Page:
If dock and robo function together during midline guidance, they should be coexpressed in embryonic axons. This is indeed the case. Double labeling of embryos with antibodies raised against Dock and Robo reveals substantial coexpression of the two proteins. Both Dock and Robo show enriched expression on CNS axons beginning as early as stage 12, corresponding to the time of initial axon outgrowth. At these early stages of axon growth, Dock is detected in the pCC axon, a cell known to express Robo, as revealed by double labeling with FasII. Interestingly, while Robo shows a regionally restricted expression pattern with high levels of expression on longitudinal portions of axons and low levels in commissural axons, Dock is expressed equivalently in both commissural and longitudinal axon segments. This observation raises the possibility that Dock could have additional roles in the guidance of commissural axons not shared by Robo. These observations show that Dock and Robo are both present at the right time and place to function together during midline repulsion (Fan, 2003).
Biochemical data suggests that the interaction between Dock and Robo is an SH3-dependent interaction and that the first two SH3 domains of Dock are most important for mediating Robo binding. Based on the observations that a three-protein interaction can be detected between Robo, Dock, and Pak and that Pak has been shown to interact with the SH3-2 domain of Dock, it is believed that the SH3-1 domain is the most important for Robo and Dock binding. Furthermore, Slit stimulation enhances Dock's ability to bind to Robo, suggesting a ligand-regulated SH3 domain interaction. This represents a different kind of adaptor interaction to many that have been observed previously, where Nck appears to interact with a number of tyrosine-kinase receptors through an SH2 domain/phosphotyrosine interaction. In the latter case, how ligand binding to the receptor regulates the Nck SH2 domain interaction is quite well understood. The observation that the Robo receptor shows a ligand-regulated SH3 domain interaction with Dock/Nck suggests that somehow ligand binding results in an increased availability of the SH3 binding sites in the receptor (Fan, 2003).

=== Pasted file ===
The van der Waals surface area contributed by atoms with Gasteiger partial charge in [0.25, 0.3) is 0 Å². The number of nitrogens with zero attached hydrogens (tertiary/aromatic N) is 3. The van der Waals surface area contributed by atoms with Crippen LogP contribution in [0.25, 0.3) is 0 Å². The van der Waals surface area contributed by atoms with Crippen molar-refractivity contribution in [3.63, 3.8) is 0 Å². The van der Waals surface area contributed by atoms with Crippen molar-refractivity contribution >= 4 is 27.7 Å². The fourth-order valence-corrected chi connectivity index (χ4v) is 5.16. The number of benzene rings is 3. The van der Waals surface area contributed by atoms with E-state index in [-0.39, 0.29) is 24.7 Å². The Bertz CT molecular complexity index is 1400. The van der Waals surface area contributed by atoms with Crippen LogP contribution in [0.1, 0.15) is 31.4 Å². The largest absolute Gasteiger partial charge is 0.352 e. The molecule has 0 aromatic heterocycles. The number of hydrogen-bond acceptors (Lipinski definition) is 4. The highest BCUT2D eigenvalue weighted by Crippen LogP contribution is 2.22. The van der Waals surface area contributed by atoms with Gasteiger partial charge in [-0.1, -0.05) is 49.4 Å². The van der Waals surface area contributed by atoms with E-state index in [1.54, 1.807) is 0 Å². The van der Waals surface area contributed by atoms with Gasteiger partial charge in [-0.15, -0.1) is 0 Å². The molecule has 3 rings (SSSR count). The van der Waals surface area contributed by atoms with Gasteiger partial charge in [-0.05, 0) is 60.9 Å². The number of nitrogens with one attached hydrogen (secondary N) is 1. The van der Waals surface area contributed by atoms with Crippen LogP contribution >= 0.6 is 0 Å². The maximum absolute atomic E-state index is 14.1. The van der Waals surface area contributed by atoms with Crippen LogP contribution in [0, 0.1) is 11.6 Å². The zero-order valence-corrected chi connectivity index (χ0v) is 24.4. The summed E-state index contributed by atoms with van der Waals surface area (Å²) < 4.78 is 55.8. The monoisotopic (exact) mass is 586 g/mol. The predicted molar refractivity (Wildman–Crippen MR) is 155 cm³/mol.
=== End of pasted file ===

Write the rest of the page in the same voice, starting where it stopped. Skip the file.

The regions of Robo that appear to be most important for the interaction are the proline-rich regions CC2 and CC3. Individual mutations in these motifs strongly reduce the amount of Dock that coimmunoprecipitates with Robo in cell culture, while removing both of these motifs completely abolishes binding. Furthermore, expression of Robo receptors that lack the CC2 and CC3 motifs in transgenic Drosophila disrupt the in vivo function of the receptor. It is important to stress that the CC2 and CC3 sequences are not only involved in Dock binding, but also bind Ena, Abl, and potentially other proteins as well. In addition, CC2 and CC3 are also required for the observed upregulation of Rac activity. The fact that many proteins bind Robo at these sites prevents clear conclusions about why the ΔCC2ΔCC3 mutant receptor is nonfunctional. In the future, more precisely defining the binding requirements of the many proteins that interact with Robo may allow forms of Robo to be created that specifically disrupt the binding of some partners and not others, which in turn should provide insight into the relative roles of different Robo signaling outputs (Fan, 2003).